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Captain George Livingstone: Blowin’ in the Wind

George H Livingstone
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July 20, 2020

Photo: d13 / Shutterstock

By Captain George Livingstone – I have not done a column for a while; it just did not seem I had anything to offer that was more important than what has been unfolding before us these last few months. I have always believed that good writing guards against personal basis, just present the case and let the reader decide. The combined COVID-19 and BLM crises have challenged that along with a whole lot of other beliefs. If recent events have not made you pause and self-reflect, then I would venture nothing ever will. I certainly felt a need for pause and reflection. Self-reflection is self-healing; it leads to awareness and awareness opens the door to possibility and then hope. We can get to a better place, but not without self-reflection, uncomfortable conversations, and will.

What about marine transportation? Should we be having uncomfortable conversations? Do we have the collective will? It is not just race and gender questions. It is not news that marine transportation, along with other professions, has struggled with race and gender issues. As in law enforcement are there other issues?

One would have to live in a cave to have not noticed the nearly crushing national crisis law enforcement is facing in the United States. The following is apparently divisive but consider for a moment the possibility that the majority of those in law enforcement are honorable, hard-working individuals interested in doing what is best for the community. For a whole lot of folks, that is a hard premise to swallow. For myself, I honestly believe it to be true, honorable, hard-working men and women who care about what they do and how they do it. There is no argument, however, that there have been appalling, individual crimes committed by law enforcement officers in the name of the law. That does not mean the system is corrupt, it means individuals are corrupt. If that is true, then what is the problem? The problem is a culture of collective silence that has protected bad cops from justice. In the face of overwhelming cultural pressure to not rat out bad cops, good cops remained silent. The very opposite would have saved the reputation of law enforcement and changed history.

Like law enforcement, I believe most professional mariners are honorable, hard-working and interested in doing what is best for the greater community, The Public Trust. Like law enforcement, I believe there is a small percentage who are so bad as to, at times, threaten the reputation of the entire profession.

Most professional mariners understand the profoundly serious responsibilities attached to the job. We are engaged in vital worldwide trade and commerce. We acknowledge the expectation to do no harm to either people or the environment. We understand the need to improve over a career due to ever-increasing liabilities associated with harming the environment. We all know or have known, however, individual mariners who do not care or think of greater responsibility, who do not care to become better, who do not even look out for their own colleagues, never mind the greater public and communities they call on, work with and serve.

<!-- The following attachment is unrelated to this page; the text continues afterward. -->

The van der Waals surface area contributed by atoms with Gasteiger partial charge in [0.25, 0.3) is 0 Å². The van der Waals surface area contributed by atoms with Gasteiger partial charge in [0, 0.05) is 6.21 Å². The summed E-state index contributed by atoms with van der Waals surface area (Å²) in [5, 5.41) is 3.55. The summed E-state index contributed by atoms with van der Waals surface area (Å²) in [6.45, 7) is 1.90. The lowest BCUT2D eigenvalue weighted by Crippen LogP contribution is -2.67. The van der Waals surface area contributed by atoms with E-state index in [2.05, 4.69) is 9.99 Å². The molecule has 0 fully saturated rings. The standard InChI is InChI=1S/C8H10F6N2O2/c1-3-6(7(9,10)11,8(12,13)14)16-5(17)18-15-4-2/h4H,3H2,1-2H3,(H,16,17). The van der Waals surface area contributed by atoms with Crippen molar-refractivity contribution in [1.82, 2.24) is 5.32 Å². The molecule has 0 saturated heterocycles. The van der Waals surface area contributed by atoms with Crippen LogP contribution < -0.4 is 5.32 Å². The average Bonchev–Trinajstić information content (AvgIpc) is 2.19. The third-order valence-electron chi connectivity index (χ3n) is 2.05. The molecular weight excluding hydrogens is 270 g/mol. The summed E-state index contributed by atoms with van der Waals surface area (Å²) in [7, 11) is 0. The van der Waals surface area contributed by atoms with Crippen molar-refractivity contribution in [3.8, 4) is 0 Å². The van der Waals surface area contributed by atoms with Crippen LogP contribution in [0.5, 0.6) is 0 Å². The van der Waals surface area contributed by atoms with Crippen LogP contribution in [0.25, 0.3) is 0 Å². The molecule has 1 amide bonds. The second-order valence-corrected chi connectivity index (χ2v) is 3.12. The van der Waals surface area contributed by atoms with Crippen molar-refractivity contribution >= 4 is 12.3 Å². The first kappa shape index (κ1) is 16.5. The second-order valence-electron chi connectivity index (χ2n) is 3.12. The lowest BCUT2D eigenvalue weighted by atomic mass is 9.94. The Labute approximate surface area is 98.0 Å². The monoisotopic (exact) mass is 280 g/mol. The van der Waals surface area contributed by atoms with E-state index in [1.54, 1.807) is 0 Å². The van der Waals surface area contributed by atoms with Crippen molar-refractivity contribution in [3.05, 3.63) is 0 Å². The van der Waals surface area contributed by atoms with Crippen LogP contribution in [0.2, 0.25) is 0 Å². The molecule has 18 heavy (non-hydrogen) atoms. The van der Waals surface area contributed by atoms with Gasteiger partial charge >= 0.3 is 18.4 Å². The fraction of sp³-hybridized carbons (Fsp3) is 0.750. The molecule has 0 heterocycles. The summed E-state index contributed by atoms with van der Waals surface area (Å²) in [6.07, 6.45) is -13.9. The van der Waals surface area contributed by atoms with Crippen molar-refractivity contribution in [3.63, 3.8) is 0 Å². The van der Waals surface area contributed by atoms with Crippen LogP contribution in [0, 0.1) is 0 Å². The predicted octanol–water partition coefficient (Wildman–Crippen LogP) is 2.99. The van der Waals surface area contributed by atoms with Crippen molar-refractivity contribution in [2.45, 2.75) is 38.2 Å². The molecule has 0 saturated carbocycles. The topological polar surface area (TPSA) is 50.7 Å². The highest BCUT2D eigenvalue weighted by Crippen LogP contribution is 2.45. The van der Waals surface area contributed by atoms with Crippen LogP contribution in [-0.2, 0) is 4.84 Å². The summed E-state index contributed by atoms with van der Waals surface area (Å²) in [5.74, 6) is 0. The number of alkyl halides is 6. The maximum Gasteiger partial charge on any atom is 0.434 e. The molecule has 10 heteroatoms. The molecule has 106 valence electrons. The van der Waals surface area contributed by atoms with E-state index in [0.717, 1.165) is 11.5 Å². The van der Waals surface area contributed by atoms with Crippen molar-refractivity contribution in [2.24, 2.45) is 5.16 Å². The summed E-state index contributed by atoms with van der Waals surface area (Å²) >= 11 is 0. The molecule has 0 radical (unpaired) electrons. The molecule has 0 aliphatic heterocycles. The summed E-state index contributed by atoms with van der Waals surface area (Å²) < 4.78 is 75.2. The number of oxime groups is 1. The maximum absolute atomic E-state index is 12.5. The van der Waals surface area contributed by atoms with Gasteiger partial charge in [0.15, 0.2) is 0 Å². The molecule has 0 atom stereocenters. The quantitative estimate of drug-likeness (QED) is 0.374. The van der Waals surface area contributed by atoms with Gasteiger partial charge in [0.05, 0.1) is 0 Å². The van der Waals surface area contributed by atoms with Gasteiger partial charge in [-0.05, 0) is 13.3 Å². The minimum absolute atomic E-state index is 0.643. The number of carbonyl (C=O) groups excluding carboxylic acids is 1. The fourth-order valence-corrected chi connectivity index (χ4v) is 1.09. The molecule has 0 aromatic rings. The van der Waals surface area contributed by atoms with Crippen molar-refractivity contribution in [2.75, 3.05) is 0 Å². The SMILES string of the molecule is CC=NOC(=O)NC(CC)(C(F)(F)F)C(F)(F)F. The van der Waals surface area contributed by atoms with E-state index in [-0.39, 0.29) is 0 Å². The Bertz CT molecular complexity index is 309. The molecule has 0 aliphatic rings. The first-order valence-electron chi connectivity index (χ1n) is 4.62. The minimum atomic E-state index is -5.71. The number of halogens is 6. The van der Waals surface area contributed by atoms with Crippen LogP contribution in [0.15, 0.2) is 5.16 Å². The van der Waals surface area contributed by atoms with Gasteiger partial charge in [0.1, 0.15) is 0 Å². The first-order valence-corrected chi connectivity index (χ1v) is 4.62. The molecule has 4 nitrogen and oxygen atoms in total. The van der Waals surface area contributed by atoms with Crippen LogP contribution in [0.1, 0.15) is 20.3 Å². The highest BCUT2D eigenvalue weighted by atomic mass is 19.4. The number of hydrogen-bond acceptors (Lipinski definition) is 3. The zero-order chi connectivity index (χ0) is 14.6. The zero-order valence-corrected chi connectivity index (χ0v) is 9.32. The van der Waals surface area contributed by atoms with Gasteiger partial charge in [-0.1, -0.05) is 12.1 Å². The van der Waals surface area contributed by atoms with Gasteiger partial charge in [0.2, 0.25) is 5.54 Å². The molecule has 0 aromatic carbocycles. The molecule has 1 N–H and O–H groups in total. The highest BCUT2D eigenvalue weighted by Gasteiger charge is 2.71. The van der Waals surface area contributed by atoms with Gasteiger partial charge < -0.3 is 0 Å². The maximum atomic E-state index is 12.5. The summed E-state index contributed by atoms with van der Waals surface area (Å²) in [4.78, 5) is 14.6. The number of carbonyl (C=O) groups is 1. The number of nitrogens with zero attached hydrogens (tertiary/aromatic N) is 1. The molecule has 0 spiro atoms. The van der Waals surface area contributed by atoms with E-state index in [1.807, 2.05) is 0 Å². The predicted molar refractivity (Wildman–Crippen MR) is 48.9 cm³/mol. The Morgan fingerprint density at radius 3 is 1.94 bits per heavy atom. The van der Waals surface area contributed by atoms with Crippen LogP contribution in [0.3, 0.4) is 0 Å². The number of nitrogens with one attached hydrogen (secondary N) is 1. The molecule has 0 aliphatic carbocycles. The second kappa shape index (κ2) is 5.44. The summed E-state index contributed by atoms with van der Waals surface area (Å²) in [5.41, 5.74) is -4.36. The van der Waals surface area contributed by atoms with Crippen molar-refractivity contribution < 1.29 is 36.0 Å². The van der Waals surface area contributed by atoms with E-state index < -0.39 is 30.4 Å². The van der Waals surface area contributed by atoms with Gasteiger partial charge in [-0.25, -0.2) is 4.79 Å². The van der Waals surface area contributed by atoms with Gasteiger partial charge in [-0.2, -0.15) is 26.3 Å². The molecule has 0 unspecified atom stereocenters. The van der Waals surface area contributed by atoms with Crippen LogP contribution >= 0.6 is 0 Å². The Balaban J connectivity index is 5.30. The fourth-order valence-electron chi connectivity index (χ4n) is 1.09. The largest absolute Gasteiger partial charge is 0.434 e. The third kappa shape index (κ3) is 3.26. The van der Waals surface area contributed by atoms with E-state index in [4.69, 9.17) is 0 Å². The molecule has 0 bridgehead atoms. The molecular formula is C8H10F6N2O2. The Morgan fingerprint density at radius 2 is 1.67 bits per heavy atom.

Like law enforcement, there is a culture of collective silence among professional mariners. Understand that does not refer to mistakes, we all make mistakes. A mistake is one thing, for me, there have been many. But what of willful disregard for the responsibility and trust put upon us by the public that we serve? Or casual disregard of one’s own colleagues putting it on the line for the greater good every day throughout a career? Those who are dismissive and cavalier about incidents and accidents they have been involved with? What of those?

Whether a bargemen on the Rhine, a tanker mate sailing the Atlantic, a pilot on the mighty Amazon, a container ship captain sailing the Pacific east to west and back again, a towboat pilot on Mark Twain’s mighty Mississippi, do you stay silent? For all that you give up and sacrifice, do you remain quiet? Wait until the day one of those very few among us colors our entire profession in an ill light?

Perhaps five years ago the answer would have been yes. One year ago, six months ago? Yes. Today? Maybe not. Not if we self-reflect, not if we have hard conversations, not if we learn from the events unfolding before our eyes. The world has changed, we have to decide, what to hang on to and what to let go of. We all have a choice, participate in change or watch it happen.

To more arrivals than departures

Captain George Livingstone is a San Francisco Bar Pilot, co-author of ‘Tug Use Offshore’, contributing author of ‘IMPA On Pilotage’ and a regular contributor to gCaptain.

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